NYC's first big snow blankets region, hobbles transportation

Brian K. Sullivan, Bloomberg News on

Published in Weather News

A quick-moving nor’easter inundated New York City with its first deep snowfall of the season, making a mess of the morning commute and tying up air traffic across the region.

The storm, which stretched from Virgina to Maine, dumped upwards of 5 inches (13 centimeters) on New York City before tapering off by midmorning. In Boston, where school is canceled, heavy snow is expected to last through the afternoon.

Nearly 8.5 inches have fallen at LaGuardia Airport. Central Park has 5.5 inches. Bridgeport, Connecticut, has 8.2 inches and Newark, New Jersey has 5 inches.

Government offices in Washington were closed after 2 to 5 inches fell there, according to the Office of Personnel Management’s website.

“It is snowing pretty good now in both New York City and Boston,” said Marc Chenard, a senior branch forecaster with the U.S. Weather Prediction Center in College Park, Maryland.

The storm was moving up the mid-Atlantic coast, where it had already contributed to 2,199 flights being canceled across the U.S., according to FlightAware, an airline tracking service. More than 1,100 of those were from airports in Washington, New York and Boston.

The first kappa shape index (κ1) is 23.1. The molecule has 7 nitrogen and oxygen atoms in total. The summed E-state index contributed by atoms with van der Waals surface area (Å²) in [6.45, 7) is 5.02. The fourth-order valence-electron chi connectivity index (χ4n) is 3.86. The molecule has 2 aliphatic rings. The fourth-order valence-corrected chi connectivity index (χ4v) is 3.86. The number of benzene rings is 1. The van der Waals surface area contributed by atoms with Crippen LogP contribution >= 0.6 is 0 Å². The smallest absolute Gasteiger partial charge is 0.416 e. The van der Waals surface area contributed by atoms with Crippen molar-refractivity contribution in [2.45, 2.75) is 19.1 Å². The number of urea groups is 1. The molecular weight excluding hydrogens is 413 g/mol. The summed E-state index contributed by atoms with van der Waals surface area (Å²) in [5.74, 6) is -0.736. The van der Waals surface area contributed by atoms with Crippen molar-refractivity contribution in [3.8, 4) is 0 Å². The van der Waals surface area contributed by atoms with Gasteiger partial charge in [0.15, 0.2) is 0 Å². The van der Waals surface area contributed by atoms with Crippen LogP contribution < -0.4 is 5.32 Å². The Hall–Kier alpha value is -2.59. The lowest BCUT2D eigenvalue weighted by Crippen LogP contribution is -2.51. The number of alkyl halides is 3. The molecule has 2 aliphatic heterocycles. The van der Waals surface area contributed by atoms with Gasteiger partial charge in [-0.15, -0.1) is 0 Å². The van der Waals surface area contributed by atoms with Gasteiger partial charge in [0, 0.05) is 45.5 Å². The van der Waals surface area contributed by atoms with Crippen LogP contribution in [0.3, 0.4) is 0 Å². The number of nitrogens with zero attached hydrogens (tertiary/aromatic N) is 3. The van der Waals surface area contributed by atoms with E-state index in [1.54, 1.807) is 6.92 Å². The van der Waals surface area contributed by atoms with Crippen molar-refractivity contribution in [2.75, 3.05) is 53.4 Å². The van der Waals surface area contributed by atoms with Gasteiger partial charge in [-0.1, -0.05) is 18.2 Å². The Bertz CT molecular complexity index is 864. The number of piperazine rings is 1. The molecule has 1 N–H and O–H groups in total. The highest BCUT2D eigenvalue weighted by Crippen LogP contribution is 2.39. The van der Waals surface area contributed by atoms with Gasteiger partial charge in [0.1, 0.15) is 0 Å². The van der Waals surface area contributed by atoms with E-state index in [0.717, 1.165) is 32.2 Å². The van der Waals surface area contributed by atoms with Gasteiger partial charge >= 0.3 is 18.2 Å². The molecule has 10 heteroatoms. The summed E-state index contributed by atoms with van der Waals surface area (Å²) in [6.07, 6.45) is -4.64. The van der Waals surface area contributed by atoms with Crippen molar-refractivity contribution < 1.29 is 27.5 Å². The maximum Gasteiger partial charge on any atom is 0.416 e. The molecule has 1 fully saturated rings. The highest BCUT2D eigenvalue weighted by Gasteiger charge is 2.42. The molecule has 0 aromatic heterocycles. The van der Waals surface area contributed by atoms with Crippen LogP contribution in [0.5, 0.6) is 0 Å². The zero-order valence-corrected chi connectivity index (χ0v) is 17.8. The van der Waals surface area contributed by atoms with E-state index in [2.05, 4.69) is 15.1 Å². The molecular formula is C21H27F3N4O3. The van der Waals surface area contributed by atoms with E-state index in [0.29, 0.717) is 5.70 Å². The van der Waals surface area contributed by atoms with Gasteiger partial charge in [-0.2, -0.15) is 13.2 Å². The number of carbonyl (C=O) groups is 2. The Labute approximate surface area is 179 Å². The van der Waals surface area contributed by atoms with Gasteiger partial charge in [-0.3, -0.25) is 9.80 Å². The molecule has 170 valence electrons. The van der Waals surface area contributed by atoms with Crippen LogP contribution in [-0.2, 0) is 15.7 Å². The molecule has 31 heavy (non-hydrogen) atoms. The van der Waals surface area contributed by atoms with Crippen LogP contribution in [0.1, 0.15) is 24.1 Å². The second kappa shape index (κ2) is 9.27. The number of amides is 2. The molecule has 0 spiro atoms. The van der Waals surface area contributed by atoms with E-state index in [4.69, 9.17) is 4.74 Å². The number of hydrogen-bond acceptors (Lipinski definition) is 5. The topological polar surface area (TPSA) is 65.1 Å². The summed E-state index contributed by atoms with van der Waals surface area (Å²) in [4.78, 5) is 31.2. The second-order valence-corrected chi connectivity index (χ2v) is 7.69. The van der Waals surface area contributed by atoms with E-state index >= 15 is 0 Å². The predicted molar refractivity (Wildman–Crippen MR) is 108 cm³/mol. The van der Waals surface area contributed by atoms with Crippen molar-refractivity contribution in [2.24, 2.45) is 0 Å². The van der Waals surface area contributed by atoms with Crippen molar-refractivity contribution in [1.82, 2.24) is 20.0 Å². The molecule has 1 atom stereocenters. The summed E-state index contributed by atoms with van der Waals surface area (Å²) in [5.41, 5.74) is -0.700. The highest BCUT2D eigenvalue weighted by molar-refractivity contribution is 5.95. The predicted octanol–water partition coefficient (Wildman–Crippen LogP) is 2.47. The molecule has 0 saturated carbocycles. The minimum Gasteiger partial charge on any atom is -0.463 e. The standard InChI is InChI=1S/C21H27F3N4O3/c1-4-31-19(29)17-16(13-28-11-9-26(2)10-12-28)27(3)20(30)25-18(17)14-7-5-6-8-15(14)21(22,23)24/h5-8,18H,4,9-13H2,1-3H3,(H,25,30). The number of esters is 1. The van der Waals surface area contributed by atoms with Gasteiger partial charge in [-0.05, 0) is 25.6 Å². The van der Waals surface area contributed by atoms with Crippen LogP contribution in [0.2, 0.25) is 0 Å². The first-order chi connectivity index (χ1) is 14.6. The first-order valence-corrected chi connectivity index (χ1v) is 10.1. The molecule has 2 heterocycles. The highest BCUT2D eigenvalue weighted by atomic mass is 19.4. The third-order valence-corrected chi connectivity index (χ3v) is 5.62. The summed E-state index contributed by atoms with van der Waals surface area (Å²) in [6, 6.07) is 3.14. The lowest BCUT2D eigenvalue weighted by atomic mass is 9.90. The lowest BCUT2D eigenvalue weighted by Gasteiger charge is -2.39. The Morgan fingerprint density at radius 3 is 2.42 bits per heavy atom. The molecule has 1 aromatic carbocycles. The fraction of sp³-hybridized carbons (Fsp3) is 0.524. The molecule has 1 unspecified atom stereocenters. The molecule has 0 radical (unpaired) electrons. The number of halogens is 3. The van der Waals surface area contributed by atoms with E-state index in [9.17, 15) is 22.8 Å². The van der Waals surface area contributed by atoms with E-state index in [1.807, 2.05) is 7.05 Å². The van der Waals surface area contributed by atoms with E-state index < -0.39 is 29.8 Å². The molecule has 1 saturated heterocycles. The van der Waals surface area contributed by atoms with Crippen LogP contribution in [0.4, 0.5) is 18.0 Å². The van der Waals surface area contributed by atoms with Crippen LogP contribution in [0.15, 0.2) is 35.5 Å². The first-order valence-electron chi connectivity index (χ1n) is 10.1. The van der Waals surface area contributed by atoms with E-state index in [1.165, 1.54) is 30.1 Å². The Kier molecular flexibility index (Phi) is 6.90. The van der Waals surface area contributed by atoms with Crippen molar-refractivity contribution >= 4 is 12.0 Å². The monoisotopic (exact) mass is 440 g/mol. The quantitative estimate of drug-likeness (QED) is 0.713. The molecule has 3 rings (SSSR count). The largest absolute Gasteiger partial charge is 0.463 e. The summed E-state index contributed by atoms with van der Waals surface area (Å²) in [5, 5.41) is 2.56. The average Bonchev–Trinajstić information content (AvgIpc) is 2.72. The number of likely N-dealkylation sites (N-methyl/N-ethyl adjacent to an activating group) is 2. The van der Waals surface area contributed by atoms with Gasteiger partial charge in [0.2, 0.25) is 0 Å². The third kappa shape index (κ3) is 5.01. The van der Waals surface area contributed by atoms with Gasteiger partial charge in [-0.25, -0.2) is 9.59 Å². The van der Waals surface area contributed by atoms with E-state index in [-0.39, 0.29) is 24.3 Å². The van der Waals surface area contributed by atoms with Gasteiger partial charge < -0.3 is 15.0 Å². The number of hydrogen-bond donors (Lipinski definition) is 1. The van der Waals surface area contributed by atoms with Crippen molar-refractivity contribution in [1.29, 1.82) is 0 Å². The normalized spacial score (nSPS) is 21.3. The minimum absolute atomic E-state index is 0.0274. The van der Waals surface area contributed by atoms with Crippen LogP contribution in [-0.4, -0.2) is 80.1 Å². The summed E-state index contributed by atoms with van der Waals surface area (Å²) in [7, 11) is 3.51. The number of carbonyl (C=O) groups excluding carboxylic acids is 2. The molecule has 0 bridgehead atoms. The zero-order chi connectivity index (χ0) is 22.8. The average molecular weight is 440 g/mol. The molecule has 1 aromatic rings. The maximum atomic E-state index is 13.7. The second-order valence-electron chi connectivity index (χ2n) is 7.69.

The Long Island Rail Road was beset with delays, and Metro-North trains were operating on a Saturday schedule across northern areas of New York City and Connecticut. New Jersey Transit reported some trains were delayed.


Although New York roads were mostly empty of cars as the snow fell on Friday morning, officials said the main thoroughfares were cleared for commutes and for kids to go to school. Still, a number of subway lines were experiencing delays, and the Staten Island Railway and Metro North were switched to special schedules.

During a morning press briefing, New York Mayor Eric Adams urged parents to send their kids to school despite “the criticism from those who think differently.”

The storm hits as the New York Department of Sanitation, which plows city streets, is missing about a fifth of its workforce as coronavirus cases surge.

“Plan for a snow day,” commissioner Ed Grayson said at the press briefing.

There aren’t any additional storms lurking over the horizon for now, Chenard said. Saturday will be sunny in New York with highs reaching 37 degrees Fahrenheit (2.78 degrees Celsius) in Central Park.

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